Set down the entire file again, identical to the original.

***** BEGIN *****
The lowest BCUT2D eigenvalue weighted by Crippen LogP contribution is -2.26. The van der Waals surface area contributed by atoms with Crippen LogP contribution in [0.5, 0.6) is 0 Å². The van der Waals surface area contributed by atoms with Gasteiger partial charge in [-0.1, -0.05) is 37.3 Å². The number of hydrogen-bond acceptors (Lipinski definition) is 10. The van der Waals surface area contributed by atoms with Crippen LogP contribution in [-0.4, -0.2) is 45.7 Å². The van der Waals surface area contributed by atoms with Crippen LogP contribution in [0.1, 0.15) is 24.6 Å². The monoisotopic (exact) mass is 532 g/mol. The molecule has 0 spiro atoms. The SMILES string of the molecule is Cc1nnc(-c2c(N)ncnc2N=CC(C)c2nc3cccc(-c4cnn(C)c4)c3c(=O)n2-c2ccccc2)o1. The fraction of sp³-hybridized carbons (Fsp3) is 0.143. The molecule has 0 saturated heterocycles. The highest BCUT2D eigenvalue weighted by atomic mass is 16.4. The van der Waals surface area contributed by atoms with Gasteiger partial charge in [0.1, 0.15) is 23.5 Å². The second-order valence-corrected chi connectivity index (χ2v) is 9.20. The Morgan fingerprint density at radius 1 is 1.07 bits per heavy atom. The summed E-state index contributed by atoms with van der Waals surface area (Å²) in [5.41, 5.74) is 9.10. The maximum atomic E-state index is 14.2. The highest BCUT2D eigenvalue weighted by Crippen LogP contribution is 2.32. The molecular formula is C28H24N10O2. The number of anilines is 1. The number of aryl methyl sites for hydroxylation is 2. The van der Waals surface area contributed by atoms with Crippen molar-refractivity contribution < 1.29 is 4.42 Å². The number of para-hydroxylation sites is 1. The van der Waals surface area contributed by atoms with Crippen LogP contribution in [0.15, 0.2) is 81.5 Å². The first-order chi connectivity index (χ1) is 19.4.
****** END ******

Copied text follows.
The lowest BCUT2D eigenvalue weighted by Crippen LogP contribution is -2.26. The van der Waals surface area contributed by atoms with Crippen LogP contribution in [0.5, 0.6) is 0 Å². The van der Waals surface area contributed by atoms with Gasteiger partial charge in [-0.1, -0.05) is 37.3 Å². The number of hydrogen-bond acceptors (Lipinski definition) is 10. The van der Waals surface area contributed by atoms with Crippen LogP contribution in [-0.4, -0.2) is 45.7 Å². The van der Waals surface area contributed by atoms with Crippen LogP contribution in [0.1, 0.15) is 24.6 Å². The monoisotopic (exact) mass is 532 g/mol. The molecule has 0 spiro atoms. The SMILES string of the molecule is Cc1nnc(-c2c(N)ncnc2N=CC(C)c2nc3cccc(-c4cnn(C)c4)c3c(=O)n2-c2ccccc2)o1. The fraction of sp³-hybridized carbons (Fsp3) is 0.143. The molecule has 0 saturated heterocycles. The highest BCUT2D eigenvalue weighted by atomic mass is 16.4. The van der Waals surface area contributed by atoms with Gasteiger partial charge in [0.1, 0.15) is 23.5 Å². The second-order valence-corrected chi connectivity index (χ2v) is 9.20. The Morgan fingerprint density at radius 1 is 1.07 bits per heavy atom. The summed E-state index contributed by atoms with van der Waals surface area (Å²) in [5.41, 5.74) is 9.10. The maximum atomic E-state index is 14.2. The highest BCUT2D eigenvalue weighted by Crippen LogP contribution is 2.32. The molecular formula is C28H24N10O2. The number of anilines is 1. The number of aryl methyl sites for hydroxylation is 2. The van der Waals surface area contributed by atoms with Crippen molar-refractivity contribution < 1.29 is 4.42 Å². The number of para-hydroxylation sites is 1. The van der Waals surface area contributed by atoms with Crippen LogP contribution in [0.15, 0.2) is 81.5 Å². The first-order chi connectivity index (χ1) is 19.4.